♦ Only use white cane sugar in a ratio of 4 parts water (preferably filtered, w/o chlorine) to one part sugar. No honey, molasses, or syrups.

HummZinger

 

© 2017 Eileen M. Stark

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Pacific Northwest Native Plant Profile: Cascara (Rhamnus purshiana)

Rhamnus purshiana drupe
Of the 100+ Rhamnus species worldwide,
the Northwest’s representative is a lovely small tree or tall shrub. The first thing you may notice about Cascara (Rhamnus purshiana, syn. Frangula purshiana) is its texture: Silvery gray bark that’s nearly smooth, and oval, glossy green leaves with veins so prominent that they make the surface wavy and crinkled-looking. But Cascara’s charm doesn’t stop there. Springtime brings loose clusters of small, pale greenish-yellow flowers that later become small red fruit (a drupe, each containing 2 or 3 seeds) that ripen to the deepest purplish-blue possible. Later in the year, its leaves turn yellow to orange in autumn and may hang on in areas with mild winters.

The genus name, Rhamnus derives from the ancient Greek “rhabdos,” which means stick, rod or twig. The epitaph, purshiana, commemorates Frederick Traugott Pursh, a remarkably well-traveled (often on foot)18th century German-American botanist who made major contributions to North American botany.
Rhamnus purshiana

How it grows
Cascara naturally occurs along the Pacific coast from British Columbia south into northern California, as well as parts of Idaho and Montana. It’s found in moist to dry shady forests and mixed woodlands, often along streams and in moist ravines, at low to middle elevations, as well as floodplains. It grows up to 30 feet tall and about half as wide.

Conservation
The dried bark of Cascara has been used for hundreds of years as a laxative—first by indigenous peoples and then commercially (sold as Cascara sagrada)—and the high demand for it has led to unethical harvesting from wild trees, which deprive the plants of their protective and essential bark. It is probable that this practice has heavily reduced cascara populations.

Wildlife value
Pollinators—such as hummingbirds and native bees—come to Cascara’s late spring flowers. Birds, including band-tailed pigeons, robins, tanagers and grosbeaks, as well as mammals such as raccoons and coyotes, are attracted to the pea-sized fruit. Birds like bushtits, kinglets, warblers and chickadees forage on insects found on leaves, twigs and bark. Cascara is a host plants for the larvae of gray hairstreak and swallowtail butterflies, which feed on leaves. Mule deer and other mammals may use it as browse.

 

Try it at home
Cascara is a great choice for small yards or where large trees wouldn’t thrive, and I don’t know why it’s not planted more often. Besides it’s beauty and wildlife appeal, it’s a fast grower that can take full sun to full shade, but does best in partial shade. Though it is drought tolerant when established (especially in shade), it will look and do its best with somewhat moist, well-drained soil that’s rich in organic matter (add leaf compost!). In general, trees planted in hot, sunny areas will need more water. Like us, Cascara shows sensitivity to toxic gases and tiny sooty particles that are belched out of fossil fuel powered vehicles, so keep it away from busy streets and highways. It is reportedly fire resistant.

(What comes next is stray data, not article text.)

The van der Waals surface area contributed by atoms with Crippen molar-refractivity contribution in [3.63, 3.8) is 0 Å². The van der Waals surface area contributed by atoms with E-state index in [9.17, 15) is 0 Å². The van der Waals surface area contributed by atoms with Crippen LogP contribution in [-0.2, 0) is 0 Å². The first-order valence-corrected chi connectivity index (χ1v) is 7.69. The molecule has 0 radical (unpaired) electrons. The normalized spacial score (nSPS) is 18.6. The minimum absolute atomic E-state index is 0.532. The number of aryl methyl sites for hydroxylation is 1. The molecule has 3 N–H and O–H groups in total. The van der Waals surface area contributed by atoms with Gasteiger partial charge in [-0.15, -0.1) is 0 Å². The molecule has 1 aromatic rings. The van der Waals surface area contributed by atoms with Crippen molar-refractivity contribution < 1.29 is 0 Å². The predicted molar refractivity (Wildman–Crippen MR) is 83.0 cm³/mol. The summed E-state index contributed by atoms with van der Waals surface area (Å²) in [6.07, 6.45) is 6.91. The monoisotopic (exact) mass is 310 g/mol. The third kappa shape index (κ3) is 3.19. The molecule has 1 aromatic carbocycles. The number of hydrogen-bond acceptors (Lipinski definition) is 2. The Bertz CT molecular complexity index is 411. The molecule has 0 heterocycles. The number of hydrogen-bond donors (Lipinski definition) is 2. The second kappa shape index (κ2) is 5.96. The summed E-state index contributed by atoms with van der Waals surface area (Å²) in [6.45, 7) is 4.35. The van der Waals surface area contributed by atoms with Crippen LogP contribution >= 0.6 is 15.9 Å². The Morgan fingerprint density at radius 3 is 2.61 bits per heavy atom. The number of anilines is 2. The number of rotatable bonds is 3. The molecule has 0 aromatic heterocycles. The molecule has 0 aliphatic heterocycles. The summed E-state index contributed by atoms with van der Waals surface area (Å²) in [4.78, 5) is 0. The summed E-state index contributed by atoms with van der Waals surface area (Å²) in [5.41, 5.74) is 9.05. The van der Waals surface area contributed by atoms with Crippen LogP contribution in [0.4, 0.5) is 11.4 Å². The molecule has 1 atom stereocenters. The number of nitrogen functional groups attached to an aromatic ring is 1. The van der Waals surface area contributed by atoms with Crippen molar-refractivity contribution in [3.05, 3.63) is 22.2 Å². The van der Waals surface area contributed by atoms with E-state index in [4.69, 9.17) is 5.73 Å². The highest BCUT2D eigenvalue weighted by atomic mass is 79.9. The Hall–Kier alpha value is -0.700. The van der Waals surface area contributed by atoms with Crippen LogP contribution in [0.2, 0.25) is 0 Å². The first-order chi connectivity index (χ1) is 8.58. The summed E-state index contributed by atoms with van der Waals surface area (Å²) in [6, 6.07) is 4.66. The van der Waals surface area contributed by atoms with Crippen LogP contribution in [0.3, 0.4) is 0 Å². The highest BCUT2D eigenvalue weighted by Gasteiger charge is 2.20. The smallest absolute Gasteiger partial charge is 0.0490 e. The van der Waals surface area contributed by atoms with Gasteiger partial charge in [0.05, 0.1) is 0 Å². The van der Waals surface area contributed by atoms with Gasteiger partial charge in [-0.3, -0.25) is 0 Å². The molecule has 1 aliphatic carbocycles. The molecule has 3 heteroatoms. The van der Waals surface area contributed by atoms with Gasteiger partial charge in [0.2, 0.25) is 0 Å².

When planting multiple trees, place them about 15 feet apart (about 10 feet apart for shrubs used as a hedgerow). Cascara shrubs are a good substitute for invasive English laurel or Portugal laurel shrubs where they can be left unpruned.

Grab a partner
Cascara may grow in the understory of trees such as big leaf maple, Douglas-fir, and western hemlock, where it might live alongside vine maple, red alder, willows, and red-twig dogwood.

It’s worth noting that some Rhamnus species, such as R. cathartica (“common buckthorn,” native to parts of Europe, northwestern Africa and western Asia), are invasive outside their natural range. R. cathartica was introduced as a garden plant and is now naturalized in parts of North America, probably because it leafs out earlier than native species, often contributing to their downfall.

 

© 2017 Eileen M. Stark

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How to Support Pollinators in All Their Life Stages

Many pollinators are in steep decline and in dire need of protection. A black-tailed bumble bee (Bombus melanopygus) feasts on hairy honeysuckle blossom (Lonicera hispidula).

Many pollinators are in steep decline and in dire need of protection. Here, a black-tailed bumble bee (Bombus melanopygus) feasts on hairy honeysuckle blossom (Lonicera hispidula).

 

It’s that time again—National Pollinator Week—when we pay a little more attention to the hard-working animals who give so much. They help pollinate about 75% of flowering plants and nearly the same amount of our food crops. Without them, life would be very different. So let’s honor these fascinating creatures who face seemingly insurmountable threats, including habitat loss, climate change, and pesticide use. It’s tragic and overwhelming, but there is much that each of us can do as individuals, and together we can have a tremendous influence over potential habitat in everything from tiny urban lots to community gardens to large rural expanses.